Voting has begun in Iran for the Presidential elections 2013. People are reportedly queuing up outside polling booth and many people may be trying to an impact and bring to power a person who in their view can serve this Shiite nation, the best.
Iran presidential election 2013 must be the most talked about issue across the world. Presidential elections in Iran make disproportionate headlines across the world and I am not sure why. Elections in countries like Turkey, Egypt, and not to talk about the neighboring counties like Tajikistan, Kazakhstan attract the same level of attention from world media and other nations as is the case today.
Though the Iranian elections don’t really attract the sort of media attention as the Presidential elections, it must be among the top five most talked about elections in the world. It is notwithstanding the fact that these elections hold no value for most of the country as in a theocracy like Iran, there is not much that a president could do. Every decision is taken by Ayatullah, the top cleric of the state who is the real and actual power in the country.
During the latest round of the elections today in Iran, there are six contenders for the top post. Ballot stations opened at 8 a.m. (Iran local time) marking start of the crucial polling process, involving many of the estimated 50 million eligible voters. The 130,000 centers, located in the country’s various provinces, are tentatively scheduled to close at 6 p.m. However, the interior minister may extend the 10-hour balloting in case many Iranians remained awaiting their turn to cast the vote after the scheduled closure of the centers.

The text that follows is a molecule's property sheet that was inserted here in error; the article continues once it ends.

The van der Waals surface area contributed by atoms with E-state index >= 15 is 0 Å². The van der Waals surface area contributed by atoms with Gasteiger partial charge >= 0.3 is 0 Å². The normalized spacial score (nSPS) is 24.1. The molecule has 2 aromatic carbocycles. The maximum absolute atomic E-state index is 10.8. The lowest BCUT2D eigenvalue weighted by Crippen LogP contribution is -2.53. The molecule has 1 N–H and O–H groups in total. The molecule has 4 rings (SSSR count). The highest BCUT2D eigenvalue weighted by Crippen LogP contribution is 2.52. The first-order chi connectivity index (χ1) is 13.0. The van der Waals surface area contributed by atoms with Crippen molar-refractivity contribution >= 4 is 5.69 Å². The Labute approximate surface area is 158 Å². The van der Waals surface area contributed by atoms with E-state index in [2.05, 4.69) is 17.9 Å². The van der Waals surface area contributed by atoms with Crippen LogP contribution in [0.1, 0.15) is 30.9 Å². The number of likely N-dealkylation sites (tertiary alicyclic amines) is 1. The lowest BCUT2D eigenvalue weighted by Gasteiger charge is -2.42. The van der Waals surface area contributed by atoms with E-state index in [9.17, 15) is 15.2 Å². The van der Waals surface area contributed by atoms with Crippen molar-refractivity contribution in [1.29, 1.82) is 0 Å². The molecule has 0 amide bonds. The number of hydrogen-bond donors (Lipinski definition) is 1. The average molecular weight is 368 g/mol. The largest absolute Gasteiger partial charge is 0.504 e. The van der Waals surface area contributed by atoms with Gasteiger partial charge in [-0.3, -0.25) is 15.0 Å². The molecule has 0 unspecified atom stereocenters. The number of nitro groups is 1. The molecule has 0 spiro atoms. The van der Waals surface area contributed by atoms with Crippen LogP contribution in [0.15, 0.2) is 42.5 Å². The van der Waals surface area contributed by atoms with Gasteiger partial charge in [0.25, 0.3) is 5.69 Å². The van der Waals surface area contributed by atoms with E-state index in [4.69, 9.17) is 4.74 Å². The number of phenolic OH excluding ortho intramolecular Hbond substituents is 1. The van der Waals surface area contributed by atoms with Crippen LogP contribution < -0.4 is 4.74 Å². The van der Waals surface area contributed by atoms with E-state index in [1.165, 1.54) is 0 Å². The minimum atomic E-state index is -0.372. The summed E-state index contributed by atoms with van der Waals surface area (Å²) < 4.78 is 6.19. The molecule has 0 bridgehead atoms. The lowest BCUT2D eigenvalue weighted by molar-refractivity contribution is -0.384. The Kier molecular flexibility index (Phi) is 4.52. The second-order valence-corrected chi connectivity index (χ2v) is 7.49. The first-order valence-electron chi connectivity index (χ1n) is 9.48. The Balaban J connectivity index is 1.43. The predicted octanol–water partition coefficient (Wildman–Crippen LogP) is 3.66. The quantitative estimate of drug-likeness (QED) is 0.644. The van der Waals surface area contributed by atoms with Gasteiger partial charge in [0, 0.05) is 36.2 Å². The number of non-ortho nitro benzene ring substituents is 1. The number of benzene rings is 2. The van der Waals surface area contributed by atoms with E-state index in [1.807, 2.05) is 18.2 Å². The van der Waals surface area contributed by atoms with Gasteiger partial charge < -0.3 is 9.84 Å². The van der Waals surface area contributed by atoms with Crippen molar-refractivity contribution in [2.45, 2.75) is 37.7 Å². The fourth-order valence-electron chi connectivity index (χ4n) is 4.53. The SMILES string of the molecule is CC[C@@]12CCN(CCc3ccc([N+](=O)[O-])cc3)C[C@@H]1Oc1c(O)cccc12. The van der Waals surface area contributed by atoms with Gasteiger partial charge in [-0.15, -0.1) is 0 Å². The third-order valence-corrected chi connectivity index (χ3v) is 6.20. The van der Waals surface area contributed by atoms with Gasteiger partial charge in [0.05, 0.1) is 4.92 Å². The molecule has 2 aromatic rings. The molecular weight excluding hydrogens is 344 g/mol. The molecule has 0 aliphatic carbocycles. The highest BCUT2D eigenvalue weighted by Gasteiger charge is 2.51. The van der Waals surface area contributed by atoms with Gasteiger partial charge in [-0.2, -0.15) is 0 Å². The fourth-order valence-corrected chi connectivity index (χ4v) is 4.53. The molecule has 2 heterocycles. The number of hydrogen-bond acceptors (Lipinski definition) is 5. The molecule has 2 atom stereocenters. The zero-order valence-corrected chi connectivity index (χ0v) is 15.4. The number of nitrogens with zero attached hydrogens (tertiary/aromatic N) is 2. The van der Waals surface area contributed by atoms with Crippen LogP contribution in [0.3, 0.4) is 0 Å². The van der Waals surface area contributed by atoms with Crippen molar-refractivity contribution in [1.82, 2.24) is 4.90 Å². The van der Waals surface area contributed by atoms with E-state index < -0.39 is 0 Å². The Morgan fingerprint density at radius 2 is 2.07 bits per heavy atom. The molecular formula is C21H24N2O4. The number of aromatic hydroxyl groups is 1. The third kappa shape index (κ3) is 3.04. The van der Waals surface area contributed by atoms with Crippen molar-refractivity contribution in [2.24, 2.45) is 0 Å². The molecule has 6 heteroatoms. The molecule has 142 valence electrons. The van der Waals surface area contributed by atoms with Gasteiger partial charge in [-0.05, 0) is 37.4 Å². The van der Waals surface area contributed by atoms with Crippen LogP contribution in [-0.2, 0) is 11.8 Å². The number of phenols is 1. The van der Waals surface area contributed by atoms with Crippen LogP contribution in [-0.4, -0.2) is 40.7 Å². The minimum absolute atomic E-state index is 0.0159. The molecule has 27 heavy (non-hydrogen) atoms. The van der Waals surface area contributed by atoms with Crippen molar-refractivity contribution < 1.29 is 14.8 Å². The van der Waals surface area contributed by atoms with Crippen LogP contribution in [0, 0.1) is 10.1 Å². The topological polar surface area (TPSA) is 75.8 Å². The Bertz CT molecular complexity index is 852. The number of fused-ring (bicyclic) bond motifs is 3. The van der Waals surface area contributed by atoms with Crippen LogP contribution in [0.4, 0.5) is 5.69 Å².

Though presidential elections in Iran are almost inconsequential, there is still a sort of enthusiasm among common people about it. The contenders for the number-one post are Saeed Jalili, the secretary general of the higher national security council, the former chief of the council, Hassan Rohani, Tehran mayor Muhammad Ghalibuff, former foreign minister Ali Akbar Velayati, Muhammad Gharazi and Mohsen Rezaei. Some 300,000 security personnel have been charged with ensuring law and order, particularly at the ballot stations. These elections are of paramount significance, with a pile of issues that needs to be tackled at the local and external levels.